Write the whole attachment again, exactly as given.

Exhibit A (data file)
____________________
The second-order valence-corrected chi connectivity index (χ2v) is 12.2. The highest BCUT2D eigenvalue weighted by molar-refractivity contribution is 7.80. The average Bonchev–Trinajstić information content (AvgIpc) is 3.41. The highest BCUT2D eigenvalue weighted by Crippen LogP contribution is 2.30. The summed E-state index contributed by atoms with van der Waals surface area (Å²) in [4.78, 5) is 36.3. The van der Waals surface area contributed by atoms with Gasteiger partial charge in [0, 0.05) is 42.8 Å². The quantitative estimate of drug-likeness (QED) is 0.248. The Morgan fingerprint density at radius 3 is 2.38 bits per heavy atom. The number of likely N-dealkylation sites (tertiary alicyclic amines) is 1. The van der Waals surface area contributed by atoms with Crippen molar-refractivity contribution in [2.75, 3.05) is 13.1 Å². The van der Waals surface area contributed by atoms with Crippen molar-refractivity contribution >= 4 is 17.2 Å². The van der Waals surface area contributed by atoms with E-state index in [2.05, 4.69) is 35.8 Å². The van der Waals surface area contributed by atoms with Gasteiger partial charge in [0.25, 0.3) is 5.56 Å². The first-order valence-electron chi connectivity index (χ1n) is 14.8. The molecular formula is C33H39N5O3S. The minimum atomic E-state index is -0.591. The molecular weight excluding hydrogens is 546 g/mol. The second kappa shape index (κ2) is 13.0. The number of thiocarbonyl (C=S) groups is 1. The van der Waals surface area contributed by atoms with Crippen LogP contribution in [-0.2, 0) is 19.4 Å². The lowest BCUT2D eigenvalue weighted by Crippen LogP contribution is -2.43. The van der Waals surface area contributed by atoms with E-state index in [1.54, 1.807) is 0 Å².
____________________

The second-order valence-corrected chi connectivity index (χ2v) is 12.2. The highest BCUT2D eigenvalue weighted by molar-refractivity contribution is 7.80. The average Bonchev–Trinajstić information content (AvgIpc) is 3.41. The highest BCUT2D eigenvalue weighted by Crippen LogP contribution is 2.30. The summed E-state index contributed by atoms with van der Waals surface area (Å²) in [4.78, 5) is 36.3. The van der Waals surface area contributed by atoms with Gasteiger partial charge in [0, 0.05) is 42.8 Å². The quantitative estimate of drug-likeness (QED) is 0.248. The Morgan fingerprint density at radius 3 is 2.38 bits per heavy atom. The number of likely N-dealkylation sites (tertiary alicyclic amines) is 1. The van der Waals surface area contributed by atoms with Crippen molar-refractivity contribution in [2.75, 3.05) is 13.1 Å². The van der Waals surface area contributed by atoms with Crippen molar-refractivity contribution >= 4 is 17.2 Å². The van der Waals surface area contributed by atoms with E-state index in [2.05, 4.69) is 35.8 Å². The van der Waals surface area contributed by atoms with Gasteiger partial charge in [0.25, 0.3) is 5.56 Å². The first-order valence-electron chi connectivity index (χ1n) is 14.8. The molecular formula is C33H39N5O3S. The minimum atomic E-state index is -0.591. The molecular weight excluding hydrogens is 546 g/mol. The second kappa shape index (κ2) is 13.0. The number of thiocarbonyl (C=S) groups is 1. The van der Waals surface area contributed by atoms with Crippen LogP contribution in [-0.2, 0) is 19.4 Å². The lowest BCUT2D eigenvalue weighted by Crippen LogP contribution is -2.43. The van der Waals surface area contributed by atoms with E-state index in [1.54, 1.807) is 0 Å².